Classification of Wetlands and Deepwater Habitats of the United States

Lacustrine System

Definition. The Lacustrine System (Fig. 5) includes wetlands and deepwater habitats with all of the following characteristics: (1) situated in a topographic depression or a dammed river channel; (2) lacking trees, shrubs, persistent emergents, emergent mosses or lichens with greater than 30% areal coverage; and (3) total area exceeds 8 ha (20 acres). Similar wetland and deepwater habitats totaling less than 8 ha are also included in the Lacustrine System if an active wave-formed or bedrock shoreline feature makes up all or part of the boundary, or if the water depth in the deepest part of the basin exceeds 2 m (6.6 feet) at low water. Lacustrine waters may be tidal or nontidal, but oceanderived salinity is always less than 0.5 ‰.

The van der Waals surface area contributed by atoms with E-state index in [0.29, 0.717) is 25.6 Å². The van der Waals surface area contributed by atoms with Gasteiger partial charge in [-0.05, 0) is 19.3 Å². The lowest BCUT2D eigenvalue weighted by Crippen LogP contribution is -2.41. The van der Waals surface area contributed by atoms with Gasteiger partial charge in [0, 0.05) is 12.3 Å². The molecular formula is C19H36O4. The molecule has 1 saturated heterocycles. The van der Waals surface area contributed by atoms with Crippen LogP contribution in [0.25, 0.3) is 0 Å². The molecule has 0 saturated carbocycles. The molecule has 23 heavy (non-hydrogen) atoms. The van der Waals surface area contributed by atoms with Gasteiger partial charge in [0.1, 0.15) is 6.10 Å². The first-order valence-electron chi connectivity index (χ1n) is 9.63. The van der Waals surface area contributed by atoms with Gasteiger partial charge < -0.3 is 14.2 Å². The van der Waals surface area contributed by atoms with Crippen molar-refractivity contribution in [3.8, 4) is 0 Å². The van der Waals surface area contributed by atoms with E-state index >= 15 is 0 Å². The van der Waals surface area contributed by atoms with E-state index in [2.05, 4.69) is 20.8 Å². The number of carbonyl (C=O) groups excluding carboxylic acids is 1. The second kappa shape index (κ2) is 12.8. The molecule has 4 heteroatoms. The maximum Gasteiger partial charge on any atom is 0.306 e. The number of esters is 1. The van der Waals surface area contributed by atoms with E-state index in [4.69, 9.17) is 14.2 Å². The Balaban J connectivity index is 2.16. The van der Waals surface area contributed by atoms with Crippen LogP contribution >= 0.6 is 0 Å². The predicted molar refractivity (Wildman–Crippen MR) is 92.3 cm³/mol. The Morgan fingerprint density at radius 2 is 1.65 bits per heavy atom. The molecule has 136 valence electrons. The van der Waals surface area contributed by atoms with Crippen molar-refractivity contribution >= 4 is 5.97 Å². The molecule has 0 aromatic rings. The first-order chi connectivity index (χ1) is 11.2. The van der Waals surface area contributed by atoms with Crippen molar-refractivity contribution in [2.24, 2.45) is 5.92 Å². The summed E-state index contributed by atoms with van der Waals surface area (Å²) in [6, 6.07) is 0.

Limits. The Lacustrine System is bounded by upland or by wetland dominated by trees, shrubs, persistent emergents, emergent mosses, or lichens. Lacustrine Systems formed by damming a river channel are bounded by a contour approximating the normal spillway elevation or normal pool elevation, except where Palustrine wetlands extend lakeward of that boundary. Where a river enters a lake, the extension of the Lacustrine shoreline forms the Riverine-Lacustrine boundary.

Description. The Lacustrine System includes permanently flooded lakes and reservoirs (e.g., Lake Superior), intermittent lakes (e.g., playa lakes), and tidal lakes with ocean-derived salinities below 0.5 ‰ (e.g., Grand Lake, Louisiana). Typically, there are extensive areas of deep water and there is considerable wave action. Islands of Palustrine wetland may lie within the boundaries of the Lacustrine System.


Classes. Rock Bottom, Unconsolidated Bottom, Aquatic Bed, Rocky Shore, Unconsolidated Shore, and Emergent Wetland (nonpersistent).

GIF - Distinguishing Features of Habitats in the Lacustrine System
Fig. 5. Distinguishing features and examples of habitats in the Lacustrine System.

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